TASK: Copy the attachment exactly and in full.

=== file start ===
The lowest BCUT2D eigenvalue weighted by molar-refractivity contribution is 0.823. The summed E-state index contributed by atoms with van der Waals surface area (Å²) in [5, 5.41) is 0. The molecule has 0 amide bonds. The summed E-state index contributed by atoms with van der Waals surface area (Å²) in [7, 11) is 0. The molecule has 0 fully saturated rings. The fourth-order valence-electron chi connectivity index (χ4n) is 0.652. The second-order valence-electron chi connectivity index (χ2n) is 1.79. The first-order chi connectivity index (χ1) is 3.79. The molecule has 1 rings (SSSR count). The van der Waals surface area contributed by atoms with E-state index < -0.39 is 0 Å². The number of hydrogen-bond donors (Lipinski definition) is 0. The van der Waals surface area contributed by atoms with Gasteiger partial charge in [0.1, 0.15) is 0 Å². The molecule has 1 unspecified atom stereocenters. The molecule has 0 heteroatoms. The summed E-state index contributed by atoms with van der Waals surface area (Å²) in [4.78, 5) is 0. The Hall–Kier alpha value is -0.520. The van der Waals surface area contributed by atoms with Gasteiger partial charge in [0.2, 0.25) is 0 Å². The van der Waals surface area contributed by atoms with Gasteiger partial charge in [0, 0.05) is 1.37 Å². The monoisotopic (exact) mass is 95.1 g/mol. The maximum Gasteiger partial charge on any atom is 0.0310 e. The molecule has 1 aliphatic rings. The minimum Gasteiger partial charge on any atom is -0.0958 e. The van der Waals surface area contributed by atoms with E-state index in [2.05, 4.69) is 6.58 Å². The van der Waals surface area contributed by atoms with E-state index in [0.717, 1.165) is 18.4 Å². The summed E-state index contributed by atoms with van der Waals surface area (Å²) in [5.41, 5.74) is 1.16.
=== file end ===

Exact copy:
The lowest BCUT2D eigenvalue weighted by molar-refractivity contribution is 0.823. The summed E-state index contributed by atoms with van der Waals surface area (Å²) in [5, 5.41) is 0. The molecule has 0 amide bonds. The summed E-state index contributed by atoms with van der Waals surface area (Å²) in [7, 11) is 0. The molecule has 0 fully saturated rings. The fourth-order valence-electron chi connectivity index (χ4n) is 0.652. The second-order valence-electron chi connectivity index (χ2n) is 1.79. The first-order chi connectivity index (χ1) is 3.79. The molecule has 1 rings (SSSR count). The van der Waals surface area contributed by atoms with E-state index < -0.39 is 0 Å². The number of hydrogen-bond donors (Lipinski definition) is 0. The van der Waals surface area contributed by atoms with Gasteiger partial charge in [0.1, 0.15) is 0 Å². The molecule has 1 unspecified atom stereocenters. The molecule has 0 heteroatoms. The summed E-state index contributed by atoms with van der Waals surface area (Å²) in [4.78, 5) is 0. The Hall–Kier alpha value is -0.520. The van der Waals surface area contributed by atoms with Gasteiger partial charge in [0.2, 0.25) is 0 Å². The van der Waals surface area contributed by atoms with Gasteiger partial charge in [0, 0.05) is 1.37 Å². The monoisotopic (exact) mass is 95.1 g/mol. The maximum Gasteiger partial charge on any atom is 0.0310 e. The molecule has 1 aliphatic rings. The minimum Gasteiger partial charge on any atom is -0.0958 e. The van der Waals surface area contributed by atoms with E-state index in [2.05, 4.69) is 6.58 Å². The van der Waals surface area contributed by atoms with E-state index in [0.717, 1.165) is 18.4 Å². The summed E-state index contributed by atoms with van der Waals surface area (Å²) in [5.41, 5.74) is 1.16.